What’s a Talent Roadmap?
Until this afternoon, I had no clue myself! My team and I were talking about a comprehensive practice kit we could put together this quarter to post on our OpenView Labs site. We tinkered with topics, such as “Effective Interviewing Strategies” and “Successful Sourcing Tactics,” until Jess Ray, our newest team member, introduced the idea of “Creating a Talent Road Map”.
In my previous HR position at a large software corporation, I remember sitting down with several executives and going through lists of current employees to determine things like how much growth their organization was expecting, who should be trained and mentored for a leadership role, or who would probably leave for greener pastures.
Looking back, I realize now that all of those decisions tie closely into the concept of a Talent Roadmap. I’ll expand in a later blog post, but for now, it’s important to understand the 4 basic steps involved in a Talent Roadmap:
1) Evaluate the status of your talent management strategy
2) Find where the team lines up on the talent management capability continuum
3) Prioritize talent management processes
4) Create a talent management road map
Because OpenView Venture Partners invests in expansion stage technology startups, a talent roadmap seems absolutely critical to consider! A lot of our portfolio companies are growing at astronomical rates and our goal is to help foster that growth with these types of practice kits and resources.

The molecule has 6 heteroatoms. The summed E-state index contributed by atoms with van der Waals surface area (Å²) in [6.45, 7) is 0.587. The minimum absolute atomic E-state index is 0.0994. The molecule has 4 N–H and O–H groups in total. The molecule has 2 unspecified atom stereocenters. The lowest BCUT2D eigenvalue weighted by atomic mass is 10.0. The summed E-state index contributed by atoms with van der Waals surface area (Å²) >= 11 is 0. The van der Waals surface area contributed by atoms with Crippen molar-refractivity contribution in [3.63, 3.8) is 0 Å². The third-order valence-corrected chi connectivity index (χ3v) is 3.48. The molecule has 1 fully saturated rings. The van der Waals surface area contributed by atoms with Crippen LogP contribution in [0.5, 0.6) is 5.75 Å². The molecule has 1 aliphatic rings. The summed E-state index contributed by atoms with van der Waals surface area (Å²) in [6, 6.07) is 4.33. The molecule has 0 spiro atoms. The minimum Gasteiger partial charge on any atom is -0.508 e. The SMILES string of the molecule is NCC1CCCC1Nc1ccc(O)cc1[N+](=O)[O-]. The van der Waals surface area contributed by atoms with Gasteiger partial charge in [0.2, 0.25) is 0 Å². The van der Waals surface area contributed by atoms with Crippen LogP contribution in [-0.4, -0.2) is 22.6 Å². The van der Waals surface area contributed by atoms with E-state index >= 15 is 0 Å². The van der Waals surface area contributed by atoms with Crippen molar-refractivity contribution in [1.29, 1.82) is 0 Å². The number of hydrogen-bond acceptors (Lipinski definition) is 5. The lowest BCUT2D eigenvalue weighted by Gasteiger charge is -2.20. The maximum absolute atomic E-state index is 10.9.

For example, every new hire should have a 30-60-90 day plan as part of their onboarding process, right? So wouldn’t it make sense for a young company to have, at the very least, a 1-2-5 year plan for employees?
A Talent Roadmap certainly wouldn’t slow down your growth; in fact I’m sure it would accelerate it. We always talk about how costly it is to make the wrong hire. Well, grooming and promoting the wrong people can cause companies to incur hefty expenses as well.
Two of our California portfolio companies are world-class when it comes to employee development and planning in conjunction with their rapid growth. Kareo has gone from 40 to 60 employees in just one year, while uSamp (founded in 2008) has almost 200 employees worldwide! Not to mention that throughout their rapid growth, those expansion stage start-ups have identified high-potential employees early and carefully groomed and promoted many into VP-level positions.
If you have any similar stories that promote and justify the use of a Talent Roadmap, I’d love to hear them!